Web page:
Appreciating One of Nature’s Answers to Global Warming!
Hunched over the low tide flat of sand on the Suva foreshore, my two-year-old sister Eunice worked very hard to plant the heap of 20 red mangrove propagules she collected a couple of metres away on the shore. Eunice has been at this small mangrove sanctuary more times than I was when I was her age. This small mangrove sanctuary is also a popular spot for every other urban and visiting mangrove champion in the larger Suva area.
Like soldiers on a mission, my sisters and I find it satisfying and therapeutic when we are collecting the propagules for replanting along the Suva foreshore at low tide. These are also priceless moments for us. Hundreds of red and white mangrove propagules litter the Suva foreshore after a high tide and we hope to keep planting in the spaces left by the weaker propagules that could not survive the tide and other elements.
The annual World Mangrove Day is celebrated on July 26 and for this year’s commemoration, my sisters and I have started collecting red mangrove propagules for a mangrove nursery that we have been developing and praying over for quite some time now. And to learn about mangroves and its different species from experts from the International Union for Conservation of Nature (IUCN) Oceania, World Wildlife Fund (Suva office), Conservation International Fiji and other conservationists and mangrove defenders. Earlier in the year and before COVID-19, we were given the green light and the blessings to plant mangroves in the Rewa province by the Na Gone Marama Bale na Roko Tui Dreketi, Honourable Ro Teimumu Kepa. This is an opportunity that I hope to keep my side of the bargain up and plant as many mangroves as I possibly can along the Rewa delta. And I do hope that I can also extend mangrove planting in my province of Tailevu simultaneously.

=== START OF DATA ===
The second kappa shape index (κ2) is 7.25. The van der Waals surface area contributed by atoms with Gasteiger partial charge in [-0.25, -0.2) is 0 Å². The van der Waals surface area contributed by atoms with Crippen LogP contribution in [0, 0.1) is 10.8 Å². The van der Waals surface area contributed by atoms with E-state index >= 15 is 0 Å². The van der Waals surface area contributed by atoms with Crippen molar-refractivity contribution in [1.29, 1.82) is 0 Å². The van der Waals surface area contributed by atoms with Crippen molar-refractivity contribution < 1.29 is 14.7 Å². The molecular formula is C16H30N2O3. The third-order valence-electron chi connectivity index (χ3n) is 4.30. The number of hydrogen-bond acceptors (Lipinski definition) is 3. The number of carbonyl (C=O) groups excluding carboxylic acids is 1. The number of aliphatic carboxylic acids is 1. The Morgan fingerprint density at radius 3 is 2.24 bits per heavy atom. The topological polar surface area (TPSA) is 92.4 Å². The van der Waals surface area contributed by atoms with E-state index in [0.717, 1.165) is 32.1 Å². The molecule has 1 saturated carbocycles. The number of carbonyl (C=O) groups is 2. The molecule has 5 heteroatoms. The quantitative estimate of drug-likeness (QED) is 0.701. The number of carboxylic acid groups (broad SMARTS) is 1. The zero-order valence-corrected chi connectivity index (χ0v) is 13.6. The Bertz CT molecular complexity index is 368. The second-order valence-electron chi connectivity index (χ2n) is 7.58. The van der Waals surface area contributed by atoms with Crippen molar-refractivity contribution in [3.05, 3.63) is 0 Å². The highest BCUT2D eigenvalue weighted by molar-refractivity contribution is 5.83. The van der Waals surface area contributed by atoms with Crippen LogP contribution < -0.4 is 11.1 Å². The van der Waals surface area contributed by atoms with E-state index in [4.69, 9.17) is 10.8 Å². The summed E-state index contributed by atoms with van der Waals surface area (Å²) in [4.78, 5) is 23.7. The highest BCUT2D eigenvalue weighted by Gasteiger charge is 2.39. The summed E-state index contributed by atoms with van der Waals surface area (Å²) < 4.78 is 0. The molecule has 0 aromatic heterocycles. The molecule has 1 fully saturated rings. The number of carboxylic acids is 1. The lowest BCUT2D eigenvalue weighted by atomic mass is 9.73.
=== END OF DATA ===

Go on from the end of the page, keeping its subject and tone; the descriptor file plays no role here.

No Balloon December
We were introduced to mangrove planting back in 2018 when I launched the “No Balloon December” activity – a spin off from my “Ban the Release of Balloons” campaign. My activism started off with a campaign raising awareness about the dangers of balloons for wildlife and marine animals. Balloon releasing and balloon decorations are a familiar sight at festivals, weddings, memorials and at every media-village or community event – be it the opening of a village hall, bridge, school or a roadside market stall. Balloons are seen as fun and mistaken as harmless decorations – but they do become deadly litter when they are released into the air or left at event sites. And, balloons are too often overlooked.
To help bring attention to the environmental and ocean dangers of balloons, I launched a “No Balloon December” campaign in December 2018 to raise awareness about its dangers as well as to get support as I explored legal advice on how to push for a legislation to prohibit the release of balloons in Fiji, after studying the Fiji Litter Act 2008. Balloon litter are among the most harmful to sea birds, turtles and marine mammals because they resemble jelly fish and plankton that are top on the food chain.